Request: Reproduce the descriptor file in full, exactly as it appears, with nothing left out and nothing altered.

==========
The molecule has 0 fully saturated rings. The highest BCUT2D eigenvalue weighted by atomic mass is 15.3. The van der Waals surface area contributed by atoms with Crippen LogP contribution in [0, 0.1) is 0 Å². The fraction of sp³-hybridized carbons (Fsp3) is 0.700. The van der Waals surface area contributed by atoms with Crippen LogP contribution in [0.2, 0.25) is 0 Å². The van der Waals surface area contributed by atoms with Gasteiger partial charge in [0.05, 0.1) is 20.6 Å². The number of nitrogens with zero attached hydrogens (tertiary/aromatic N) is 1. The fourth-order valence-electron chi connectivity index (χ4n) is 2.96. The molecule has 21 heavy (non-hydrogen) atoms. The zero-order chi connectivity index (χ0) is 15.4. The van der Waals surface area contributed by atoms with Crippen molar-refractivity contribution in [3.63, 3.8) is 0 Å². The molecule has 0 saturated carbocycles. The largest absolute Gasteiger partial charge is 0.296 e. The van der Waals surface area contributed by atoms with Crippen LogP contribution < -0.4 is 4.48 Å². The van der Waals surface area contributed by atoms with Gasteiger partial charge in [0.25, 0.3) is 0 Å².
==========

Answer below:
The molecule has 0 fully saturated rings. The highest BCUT2D eigenvalue weighted by atomic mass is 15.3. The van der Waals surface area contributed by atoms with Crippen LogP contribution in [0, 0.1) is 0 Å². The fraction of sp³-hybridized carbons (Fsp3) is 0.700. The van der Waals surface area contributed by atoms with Crippen LogP contribution in [0.2, 0.25) is 0 Å². The van der Waals surface area contributed by atoms with Gasteiger partial charge in [0.05, 0.1) is 20.6 Å². The number of nitrogens with zero attached hydrogens (tertiary/aromatic N) is 1. The fourth-order valence-electron chi connectivity index (χ4n) is 2.96. The molecule has 21 heavy (non-hydrogen) atoms. The zero-order chi connectivity index (χ0) is 15.4. The van der Waals surface area contributed by atoms with Crippen molar-refractivity contribution in [3.63, 3.8) is 0 Å². The molecule has 0 saturated carbocycles. The largest absolute Gasteiger partial charge is 0.296 e. The van der Waals surface area contributed by atoms with Crippen LogP contribution < -0.4 is 4.48 Å². The van der Waals surface area contributed by atoms with Gasteiger partial charge in [0.25, 0.3) is 0 Å².